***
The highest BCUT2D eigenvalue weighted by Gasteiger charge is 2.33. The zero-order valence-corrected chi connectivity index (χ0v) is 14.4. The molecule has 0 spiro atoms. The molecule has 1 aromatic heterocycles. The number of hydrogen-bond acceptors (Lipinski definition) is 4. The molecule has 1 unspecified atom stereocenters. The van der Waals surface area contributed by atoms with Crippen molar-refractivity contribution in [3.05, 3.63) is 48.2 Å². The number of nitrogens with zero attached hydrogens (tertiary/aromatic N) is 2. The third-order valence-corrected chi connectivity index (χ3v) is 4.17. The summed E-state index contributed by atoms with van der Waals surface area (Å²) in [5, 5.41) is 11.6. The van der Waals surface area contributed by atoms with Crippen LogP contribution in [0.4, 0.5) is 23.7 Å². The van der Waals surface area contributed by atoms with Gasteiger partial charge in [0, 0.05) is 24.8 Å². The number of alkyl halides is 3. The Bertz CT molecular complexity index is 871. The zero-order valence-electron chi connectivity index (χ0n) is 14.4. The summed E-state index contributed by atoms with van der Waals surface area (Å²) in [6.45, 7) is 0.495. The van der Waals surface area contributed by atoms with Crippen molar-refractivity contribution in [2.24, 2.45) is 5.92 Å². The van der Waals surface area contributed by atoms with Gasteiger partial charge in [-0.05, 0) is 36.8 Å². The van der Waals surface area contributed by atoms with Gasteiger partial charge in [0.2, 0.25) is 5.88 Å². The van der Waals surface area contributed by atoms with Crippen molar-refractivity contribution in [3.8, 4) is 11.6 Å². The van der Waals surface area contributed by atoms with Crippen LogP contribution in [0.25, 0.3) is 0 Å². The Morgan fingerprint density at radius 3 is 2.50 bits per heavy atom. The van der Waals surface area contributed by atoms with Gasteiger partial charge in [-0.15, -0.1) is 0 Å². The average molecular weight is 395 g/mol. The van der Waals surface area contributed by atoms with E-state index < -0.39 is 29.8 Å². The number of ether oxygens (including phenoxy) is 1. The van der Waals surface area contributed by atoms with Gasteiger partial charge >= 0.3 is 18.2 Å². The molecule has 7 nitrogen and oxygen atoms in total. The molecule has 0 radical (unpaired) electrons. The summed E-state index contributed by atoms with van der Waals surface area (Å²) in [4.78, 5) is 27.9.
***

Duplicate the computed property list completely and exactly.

The highest BCUT2D eigenvalue weighted by Gasteiger charge is 2.33. The zero-order valence-corrected chi connectivity index (χ0v) is 14.4. The molecule has 0 spiro atoms. The molecule has 1 aromatic heterocycles. The number of hydrogen-bond acceptors (Lipinski definition) is 4. The molecule has 1 unspecified atom stereocenters. The van der Waals surface area contributed by atoms with Crippen molar-refractivity contribution in [3.05, 3.63) is 48.2 Å². The number of nitrogens with zero attached hydrogens (tertiary/aromatic N) is 2. The third-order valence-corrected chi connectivity index (χ3v) is 4.17. The summed E-state index contributed by atoms with van der Waals surface area (Å²) in [5, 5.41) is 11.6. The van der Waals surface area contributed by atoms with Crippen LogP contribution in [0.4, 0.5) is 23.7 Å². The van der Waals surface area contributed by atoms with Gasteiger partial charge in [0, 0.05) is 24.8 Å². The number of alkyl halides is 3. The Bertz CT molecular complexity index is 871. The zero-order valence-electron chi connectivity index (χ0n) is 14.4. The summed E-state index contributed by atoms with van der Waals surface area (Å²) in [6.45, 7) is 0.495. The van der Waals surface area contributed by atoms with Crippen molar-refractivity contribution in [2.24, 2.45) is 5.92 Å². The van der Waals surface area contributed by atoms with Gasteiger partial charge in [-0.05, 0) is 36.8 Å². The van der Waals surface area contributed by atoms with Gasteiger partial charge in [0.2, 0.25) is 5.88 Å². The van der Waals surface area contributed by atoms with Crippen molar-refractivity contribution in [3.8, 4) is 11.6 Å². The van der Waals surface area contributed by atoms with Crippen LogP contribution in [0.25, 0.3) is 0 Å². The Morgan fingerprint density at radius 3 is 2.50 bits per heavy atom. The van der Waals surface area contributed by atoms with Gasteiger partial charge in [-0.15, -0.1) is 0 Å². The average molecular weight is 395 g/mol. The van der Waals surface area contributed by atoms with E-state index < -0.39 is 29.8 Å². The number of ether oxygens (including phenoxy) is 1. The van der Waals surface area contributed by atoms with Gasteiger partial charge >= 0.3 is 18.2 Å². The molecule has 7 nitrogen and oxygen atoms in total. The molecule has 0 radical (unpaired) electrons. The summed E-state index contributed by atoms with van der Waals surface area (Å²) in [4.78, 5) is 27.9.